During the farming season, local farmers cultivate plots of forestland mainly for rice production. Traditionally, farmers would allow the farmland to fallow for a minimum of 7 years before coming back to that same plot. However, this fallow period has dramatically reduced to about every other year due to increase in other livelihood activities that also depend on the same piece of land. This farming concern became more obvious when the Government of Sierra Leone (GoSL) commissioned the Bumbuna power plant in 2009. The dam filled up and expanded into a reservoir taking over farmlands, communities, and some vegetation.

The stakeholders have been in a heated debate over the impact of these two activities. The dam operators warn that farming along the shoreline would change the fluvial geomorphology of the area and affect electricity generation. The farmers, on the other hand, contend that the water level keeps rising and shifting the riparian buffer inwards towards their farmland. Farming is an integral part of their tradition, in addition to being their major means of livelihood.

In anticipation of this controversy, the GoSL, in 2008, developed a policy to promote best management practices (BMPs) and alleviate environmental and social problems in the watershed [2] . This law ushered in the Bumbuna Watershed Management Authority (BWMA) to facilitate implementation of the BMPs. The BWAMA and development partners have worked with farmers to establish a 100-m width riparian buffer to protect the stream banks and minimize sedimentation into the Bumbuna reservoir. However, keeping the riparian buffer intact has challenged the stakeholders over the years.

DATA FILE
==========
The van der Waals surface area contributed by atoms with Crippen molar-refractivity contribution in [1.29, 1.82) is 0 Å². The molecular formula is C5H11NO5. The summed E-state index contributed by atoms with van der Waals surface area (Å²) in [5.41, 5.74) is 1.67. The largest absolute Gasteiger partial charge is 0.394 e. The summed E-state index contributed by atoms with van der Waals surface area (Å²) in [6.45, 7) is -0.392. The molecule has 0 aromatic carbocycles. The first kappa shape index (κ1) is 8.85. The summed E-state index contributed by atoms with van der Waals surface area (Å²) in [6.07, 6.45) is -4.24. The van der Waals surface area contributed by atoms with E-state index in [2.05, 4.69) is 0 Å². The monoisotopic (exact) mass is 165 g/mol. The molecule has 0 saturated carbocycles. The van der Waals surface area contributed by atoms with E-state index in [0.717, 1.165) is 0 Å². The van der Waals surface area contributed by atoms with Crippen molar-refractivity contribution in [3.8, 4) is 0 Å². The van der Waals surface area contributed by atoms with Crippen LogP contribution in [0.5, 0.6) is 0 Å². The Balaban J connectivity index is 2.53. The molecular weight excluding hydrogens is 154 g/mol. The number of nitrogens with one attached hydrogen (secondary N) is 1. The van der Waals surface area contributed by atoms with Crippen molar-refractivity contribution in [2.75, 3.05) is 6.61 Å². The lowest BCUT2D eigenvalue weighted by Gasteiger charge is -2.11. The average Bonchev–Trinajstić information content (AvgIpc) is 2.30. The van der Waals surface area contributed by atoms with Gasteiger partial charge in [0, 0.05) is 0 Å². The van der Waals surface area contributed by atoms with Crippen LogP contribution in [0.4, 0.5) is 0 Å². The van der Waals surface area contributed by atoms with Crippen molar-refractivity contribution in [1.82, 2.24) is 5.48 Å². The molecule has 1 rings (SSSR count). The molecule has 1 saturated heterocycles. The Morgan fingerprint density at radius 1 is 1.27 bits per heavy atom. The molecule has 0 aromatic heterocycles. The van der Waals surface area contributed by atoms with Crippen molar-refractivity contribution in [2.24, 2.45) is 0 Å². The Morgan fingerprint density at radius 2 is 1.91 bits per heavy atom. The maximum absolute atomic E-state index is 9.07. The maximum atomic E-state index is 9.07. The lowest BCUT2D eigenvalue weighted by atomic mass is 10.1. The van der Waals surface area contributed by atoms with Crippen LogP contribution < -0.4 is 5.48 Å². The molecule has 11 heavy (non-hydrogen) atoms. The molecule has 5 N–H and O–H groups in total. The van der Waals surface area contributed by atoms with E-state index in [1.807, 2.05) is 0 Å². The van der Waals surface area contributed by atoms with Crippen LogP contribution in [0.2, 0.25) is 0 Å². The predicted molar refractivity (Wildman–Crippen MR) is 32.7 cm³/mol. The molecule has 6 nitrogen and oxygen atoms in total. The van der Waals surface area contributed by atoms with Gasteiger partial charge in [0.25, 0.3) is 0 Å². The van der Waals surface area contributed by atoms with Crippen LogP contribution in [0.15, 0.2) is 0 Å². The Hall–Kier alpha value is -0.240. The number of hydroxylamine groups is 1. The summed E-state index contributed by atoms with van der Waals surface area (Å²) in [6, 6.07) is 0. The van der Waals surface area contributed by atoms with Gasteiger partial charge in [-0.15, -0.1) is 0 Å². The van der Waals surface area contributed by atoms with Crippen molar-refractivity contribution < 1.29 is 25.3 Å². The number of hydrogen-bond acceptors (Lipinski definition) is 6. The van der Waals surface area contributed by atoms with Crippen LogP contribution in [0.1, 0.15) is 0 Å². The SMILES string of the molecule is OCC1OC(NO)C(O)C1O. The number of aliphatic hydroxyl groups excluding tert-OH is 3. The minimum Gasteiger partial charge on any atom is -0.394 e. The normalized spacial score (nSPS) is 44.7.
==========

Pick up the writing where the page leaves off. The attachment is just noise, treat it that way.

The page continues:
Meanwhile, no data exists to show the mechanisms of catchment change in the area, the impact on these activities, and to what magnitude they matter. Advances in the availability of remote sensing datasets and the understanding of their benefits and limitations provide the potential to assist in overcoming this challenge [3] . Combining these datasets with ground truth data and an understanding of the underlying mechanisms is an active area of scientific research that could address such unexplored area.

The underlying principles behind satellite remote sensing for natural resource research include but are not limited to electromagnetic radiation, image acquisition and processing, and field data gathering [4] . Data from electromagnetic radiation combines with environmental data to simulate trends and processes. The simulation happens through computer software packages that synthesize information into useful formats for algorithm development. The computer algorithms deploy information from these variables and build models that can be useful for predictive purposes as well as accounting for past events [5] .